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Anodal transcranial direct current stimulation of the motor cortex ameliorates chronic pain and reduces short intracortical inhibition.
J Pain Symptom Manage 2010; 39(5):890-903JP

Abstract

CONTEXT

Consecutive sessions of transcranial direct current stimulation (tDCS) over the primary motor cortex (M1) may be a suitable therapy to treat chronic pain, as it can modulate neural activities in the stimulated and interconnected regions.

OBJECTIVES

The present study investigated the analgesic effect of five consecutive days of anodal/sham tDCS using subjective (visual analog scale [VAS]) and objective (cortical excitability measured by transcranial magnetic stimulation [TMS]) measurements.

METHODS

Patients with therapy-resistant chronic pain syndromes (trigeminal neuralgia, poststroke pain syndrome, back pain, fibromyalgia) participated. As this clinical trial was an exploratory study, statistical analyses implemented exploratory methods. Twelve patients, who underwent both anodal and sham tDCS, were analyzed using a crossover design. An additional nine patients had only anodal or sham stimulation. tDCS was applied over the hand area of the M1 for 20 minutes, at 1mA for five consecutive days, using a randomized, double-blind design. Pain was assessed daily using a VAS rating for one month before, during, and one month post-stimulation. M1 excitability was determined using paired-pulse TMS.

RESULTS

Anodal tDCS led to a greater improvement in VAS ratings than sham tDCS, evident even three to four weeks post-treatment. Decreased intracortical inhibition was demonstrated after anodal stimulation, indicating changes in cortico-cortical excitability. No patient experienced severe adverse effects; seven patients suffered from light headache after anodal and six after sham stimulation.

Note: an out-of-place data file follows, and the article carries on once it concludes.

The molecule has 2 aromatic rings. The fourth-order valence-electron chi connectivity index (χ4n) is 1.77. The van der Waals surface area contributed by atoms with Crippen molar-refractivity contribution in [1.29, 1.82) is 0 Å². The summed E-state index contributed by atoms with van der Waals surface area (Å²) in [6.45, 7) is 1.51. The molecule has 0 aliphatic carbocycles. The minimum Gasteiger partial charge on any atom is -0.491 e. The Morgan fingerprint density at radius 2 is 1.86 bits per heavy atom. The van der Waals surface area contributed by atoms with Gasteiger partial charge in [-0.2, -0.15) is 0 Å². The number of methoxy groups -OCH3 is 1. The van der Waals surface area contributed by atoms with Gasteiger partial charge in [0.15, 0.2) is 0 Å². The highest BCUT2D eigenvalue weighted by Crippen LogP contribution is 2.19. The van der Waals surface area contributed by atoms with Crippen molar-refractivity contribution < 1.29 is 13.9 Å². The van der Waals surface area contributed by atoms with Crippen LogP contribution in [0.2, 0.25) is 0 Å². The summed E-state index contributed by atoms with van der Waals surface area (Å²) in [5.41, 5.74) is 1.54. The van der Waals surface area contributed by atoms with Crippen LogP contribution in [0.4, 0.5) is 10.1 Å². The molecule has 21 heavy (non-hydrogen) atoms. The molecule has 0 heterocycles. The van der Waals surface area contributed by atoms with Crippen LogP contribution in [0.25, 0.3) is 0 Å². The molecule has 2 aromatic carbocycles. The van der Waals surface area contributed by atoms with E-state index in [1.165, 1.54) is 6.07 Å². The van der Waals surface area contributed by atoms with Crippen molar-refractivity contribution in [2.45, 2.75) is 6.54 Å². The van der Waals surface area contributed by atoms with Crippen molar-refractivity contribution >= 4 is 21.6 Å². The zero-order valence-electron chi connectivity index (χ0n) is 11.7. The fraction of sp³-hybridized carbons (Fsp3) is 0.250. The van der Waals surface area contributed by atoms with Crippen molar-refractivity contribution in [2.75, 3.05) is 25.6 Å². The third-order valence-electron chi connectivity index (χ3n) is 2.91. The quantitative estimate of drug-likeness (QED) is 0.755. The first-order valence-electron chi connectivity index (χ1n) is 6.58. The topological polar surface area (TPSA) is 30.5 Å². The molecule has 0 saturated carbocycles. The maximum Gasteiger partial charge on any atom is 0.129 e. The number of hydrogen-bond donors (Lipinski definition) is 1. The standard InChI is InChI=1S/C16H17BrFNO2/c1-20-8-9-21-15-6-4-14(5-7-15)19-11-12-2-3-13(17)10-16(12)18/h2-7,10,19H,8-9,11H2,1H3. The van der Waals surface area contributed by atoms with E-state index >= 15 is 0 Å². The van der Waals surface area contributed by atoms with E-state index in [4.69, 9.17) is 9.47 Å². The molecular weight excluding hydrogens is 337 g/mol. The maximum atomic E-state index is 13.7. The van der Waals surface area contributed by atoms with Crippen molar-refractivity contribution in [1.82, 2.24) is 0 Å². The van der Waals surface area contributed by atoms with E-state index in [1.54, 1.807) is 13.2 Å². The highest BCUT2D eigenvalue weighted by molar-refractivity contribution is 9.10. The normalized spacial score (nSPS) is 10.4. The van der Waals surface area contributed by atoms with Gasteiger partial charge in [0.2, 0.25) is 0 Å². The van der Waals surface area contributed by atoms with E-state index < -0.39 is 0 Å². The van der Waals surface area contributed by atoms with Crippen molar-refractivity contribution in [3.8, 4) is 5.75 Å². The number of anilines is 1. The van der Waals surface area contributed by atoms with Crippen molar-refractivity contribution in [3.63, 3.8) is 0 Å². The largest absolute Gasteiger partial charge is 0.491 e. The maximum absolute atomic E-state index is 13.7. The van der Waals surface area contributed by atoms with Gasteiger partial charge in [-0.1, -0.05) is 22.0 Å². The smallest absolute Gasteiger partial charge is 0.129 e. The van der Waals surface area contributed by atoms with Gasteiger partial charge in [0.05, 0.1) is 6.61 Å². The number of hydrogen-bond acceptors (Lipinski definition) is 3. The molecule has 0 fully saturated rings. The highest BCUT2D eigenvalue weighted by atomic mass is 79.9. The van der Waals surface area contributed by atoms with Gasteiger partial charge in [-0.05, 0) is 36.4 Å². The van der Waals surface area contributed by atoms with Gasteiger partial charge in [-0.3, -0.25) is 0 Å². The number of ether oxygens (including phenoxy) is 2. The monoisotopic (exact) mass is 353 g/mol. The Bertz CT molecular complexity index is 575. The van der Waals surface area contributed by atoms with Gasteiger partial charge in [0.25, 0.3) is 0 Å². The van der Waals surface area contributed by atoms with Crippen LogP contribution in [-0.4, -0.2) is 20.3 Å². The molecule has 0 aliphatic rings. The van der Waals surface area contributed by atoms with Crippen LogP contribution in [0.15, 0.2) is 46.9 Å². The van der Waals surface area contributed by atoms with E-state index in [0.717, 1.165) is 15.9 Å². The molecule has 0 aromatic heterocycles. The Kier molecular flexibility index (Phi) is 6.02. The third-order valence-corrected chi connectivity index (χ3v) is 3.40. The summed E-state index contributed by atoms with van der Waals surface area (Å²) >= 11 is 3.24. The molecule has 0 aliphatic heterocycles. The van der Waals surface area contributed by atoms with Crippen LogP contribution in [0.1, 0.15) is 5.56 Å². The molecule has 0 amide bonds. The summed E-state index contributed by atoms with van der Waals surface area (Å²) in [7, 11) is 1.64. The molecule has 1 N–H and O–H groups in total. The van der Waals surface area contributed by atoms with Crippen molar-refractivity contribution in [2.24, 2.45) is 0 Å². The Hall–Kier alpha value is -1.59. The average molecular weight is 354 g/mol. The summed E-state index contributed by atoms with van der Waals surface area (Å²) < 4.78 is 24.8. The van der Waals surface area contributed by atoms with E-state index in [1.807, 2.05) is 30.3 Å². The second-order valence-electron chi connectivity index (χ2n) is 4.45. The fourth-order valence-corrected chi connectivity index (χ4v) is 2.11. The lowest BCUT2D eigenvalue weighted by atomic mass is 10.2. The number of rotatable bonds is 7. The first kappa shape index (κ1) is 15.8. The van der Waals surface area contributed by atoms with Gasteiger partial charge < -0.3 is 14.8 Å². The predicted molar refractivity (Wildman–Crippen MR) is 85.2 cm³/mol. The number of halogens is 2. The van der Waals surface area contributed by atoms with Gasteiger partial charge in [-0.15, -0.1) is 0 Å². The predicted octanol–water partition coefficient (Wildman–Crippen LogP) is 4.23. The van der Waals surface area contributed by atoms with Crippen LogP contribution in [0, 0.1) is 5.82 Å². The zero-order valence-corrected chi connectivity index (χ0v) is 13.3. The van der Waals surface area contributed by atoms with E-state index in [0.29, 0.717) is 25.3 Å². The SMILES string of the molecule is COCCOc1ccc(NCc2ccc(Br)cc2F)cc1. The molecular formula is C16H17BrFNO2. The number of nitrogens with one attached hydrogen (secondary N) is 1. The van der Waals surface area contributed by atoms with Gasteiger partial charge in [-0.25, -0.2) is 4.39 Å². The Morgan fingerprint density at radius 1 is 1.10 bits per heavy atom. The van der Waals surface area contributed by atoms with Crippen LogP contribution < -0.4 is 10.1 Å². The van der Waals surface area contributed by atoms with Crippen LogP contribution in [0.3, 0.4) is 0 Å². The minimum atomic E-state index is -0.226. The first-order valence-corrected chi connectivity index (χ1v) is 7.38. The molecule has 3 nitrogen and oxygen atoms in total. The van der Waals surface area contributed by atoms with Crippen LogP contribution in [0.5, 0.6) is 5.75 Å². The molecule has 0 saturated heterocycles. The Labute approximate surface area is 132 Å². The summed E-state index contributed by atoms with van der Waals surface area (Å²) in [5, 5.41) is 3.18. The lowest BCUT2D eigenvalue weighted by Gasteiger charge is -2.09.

CONCLUSION

Results confirm that five daily sessions of tDCS over the hand area of the M1 can produce long-lasting pain relief in patients with chronic pain.

Authors+Show Affiliations

Department of Clinical Neurophysiology, Georg-August University, 37075 Göttingen, Germany. Aantal@gwdg.deNo affiliation info availableNo affiliation info availableNo affiliation info available

Pub Type(s)

Clinical Trial
Journal Article
Randomized Controlled Trial
Research Support, Non-U.S. Gov't

Language

eng

PubMed ID

20471549

Citation

Antal, Andrea, et al. "Anodal Transcranial Direct Current Stimulation of the Motor Cortex Ameliorates Chronic Pain and Reduces Short Intracortical Inhibition." Journal of Pain and Symptom Management, vol. 39, no. 5, 2010, pp. 890-903.
Antal A, Terney D, Kühnl S, et al. Anodal transcranial direct current stimulation of the motor cortex ameliorates chronic pain and reduces short intracortical inhibition. J Pain Symptom Manage. 2010;39(5):890-903.
Antal, A., Terney, D., Kühnl, S., & Paulus, W. (2010). Anodal transcranial direct current stimulation of the motor cortex ameliorates chronic pain and reduces short intracortical inhibition. Journal of Pain and Symptom Management, 39(5), pp. 890-903. doi:10.1016/j.jpainsymman.2009.09.023.